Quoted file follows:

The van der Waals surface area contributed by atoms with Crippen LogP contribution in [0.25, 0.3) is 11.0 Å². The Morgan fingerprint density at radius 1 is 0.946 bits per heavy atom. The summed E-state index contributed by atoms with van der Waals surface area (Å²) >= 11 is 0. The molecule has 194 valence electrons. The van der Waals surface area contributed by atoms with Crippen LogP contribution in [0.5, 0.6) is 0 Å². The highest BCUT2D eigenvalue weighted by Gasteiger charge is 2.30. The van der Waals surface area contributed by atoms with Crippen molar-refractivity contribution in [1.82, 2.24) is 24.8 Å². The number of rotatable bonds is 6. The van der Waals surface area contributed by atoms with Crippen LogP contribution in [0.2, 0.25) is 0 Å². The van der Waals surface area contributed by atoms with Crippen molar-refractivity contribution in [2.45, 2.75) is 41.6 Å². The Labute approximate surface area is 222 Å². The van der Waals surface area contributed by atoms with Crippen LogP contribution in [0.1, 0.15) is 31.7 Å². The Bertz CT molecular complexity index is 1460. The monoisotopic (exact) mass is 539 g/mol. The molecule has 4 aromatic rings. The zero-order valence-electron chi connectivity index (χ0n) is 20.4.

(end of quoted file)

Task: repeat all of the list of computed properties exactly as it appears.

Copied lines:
The van der Waals surface area contributed by atoms with Crippen LogP contribution in [0.25, 0.3) is 11.0 Å². The Morgan fingerprint density at radius 1 is 0.946 bits per heavy atom. The summed E-state index contributed by atoms with van der Waals surface area (Å²) >= 11 is 0. The molecule has 194 valence electrons. The van der Waals surface area contributed by atoms with Crippen LogP contribution in [0.5, 0.6) is 0 Å². The highest BCUT2D eigenvalue weighted by Gasteiger charge is 2.30. The van der Waals surface area contributed by atoms with Crippen molar-refractivity contribution in [1.82, 2.24) is 24.8 Å². The number of rotatable bonds is 6. The van der Waals surface area contributed by atoms with Crippen LogP contribution in [0.2, 0.25) is 0 Å². The van der Waals surface area contributed by atoms with Crippen molar-refractivity contribution in [2.45, 2.75) is 41.6 Å². The Labute approximate surface area is 222 Å². The van der Waals surface area contributed by atoms with Crippen LogP contribution in [0.1, 0.15) is 31.7 Å². The Bertz CT molecular complexity index is 1460. The monoisotopic (exact) mass is 539 g/mol. The molecule has 4 aromatic rings. The zero-order valence-electron chi connectivity index (χ0n) is 20.4.